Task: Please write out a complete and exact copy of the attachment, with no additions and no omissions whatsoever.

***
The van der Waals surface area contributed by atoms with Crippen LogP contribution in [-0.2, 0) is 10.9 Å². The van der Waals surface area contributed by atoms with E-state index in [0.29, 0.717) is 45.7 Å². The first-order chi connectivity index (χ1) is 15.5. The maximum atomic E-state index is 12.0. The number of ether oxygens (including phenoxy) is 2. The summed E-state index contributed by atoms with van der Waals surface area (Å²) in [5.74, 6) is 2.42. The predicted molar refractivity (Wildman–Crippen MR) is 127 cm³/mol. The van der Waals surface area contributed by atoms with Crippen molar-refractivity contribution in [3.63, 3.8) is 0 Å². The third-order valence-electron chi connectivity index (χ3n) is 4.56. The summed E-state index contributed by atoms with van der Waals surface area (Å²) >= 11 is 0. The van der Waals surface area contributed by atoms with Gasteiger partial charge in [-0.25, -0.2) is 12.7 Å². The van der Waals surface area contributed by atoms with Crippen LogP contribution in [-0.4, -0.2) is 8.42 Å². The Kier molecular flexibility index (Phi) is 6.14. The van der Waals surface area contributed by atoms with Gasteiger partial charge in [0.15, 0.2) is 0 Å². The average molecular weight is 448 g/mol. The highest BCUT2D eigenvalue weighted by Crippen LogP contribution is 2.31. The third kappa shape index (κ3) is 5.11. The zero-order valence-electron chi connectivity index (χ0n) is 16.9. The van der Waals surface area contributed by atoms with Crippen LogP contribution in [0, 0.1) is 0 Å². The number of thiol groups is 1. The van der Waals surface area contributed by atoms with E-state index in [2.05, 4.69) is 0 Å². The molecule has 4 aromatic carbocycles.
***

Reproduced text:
The van der Waals surface area contributed by atoms with Crippen LogP contribution in [-0.2, 0) is 10.9 Å². The van der Waals surface area contributed by atoms with E-state index in [0.29, 0.717) is 45.7 Å². The first-order chi connectivity index (χ1) is 15.5. The maximum atomic E-state index is 12.0. The number of ether oxygens (including phenoxy) is 2. The summed E-state index contributed by atoms with van der Waals surface area (Å²) in [5.74, 6) is 2.42. The predicted molar refractivity (Wildman–Crippen MR) is 127 cm³/mol. The van der Waals surface area contributed by atoms with Crippen molar-refractivity contribution in [3.63, 3.8) is 0 Å². The third-order valence-electron chi connectivity index (χ3n) is 4.56. The summed E-state index contributed by atoms with van der Waals surface area (Å²) >= 11 is 0. The van der Waals surface area contributed by atoms with Gasteiger partial charge in [-0.25, -0.2) is 12.7 Å². The van der Waals surface area contributed by atoms with Crippen LogP contribution in [-0.4, -0.2) is 8.42 Å². The Kier molecular flexibility index (Phi) is 6.14. The van der Waals surface area contributed by atoms with Gasteiger partial charge in [0.15, 0.2) is 0 Å². The average molecular weight is 448 g/mol. The highest BCUT2D eigenvalue weighted by Crippen LogP contribution is 2.31. The third kappa shape index (κ3) is 5.11. The zero-order valence-electron chi connectivity index (χ0n) is 16.9. The van der Waals surface area contributed by atoms with Crippen LogP contribution in [0, 0.1) is 0 Å². The number of thiol groups is 1. The van der Waals surface area contributed by atoms with E-state index in [2.05, 4.69) is 0 Å². The molecule has 4 aromatic carbocycles.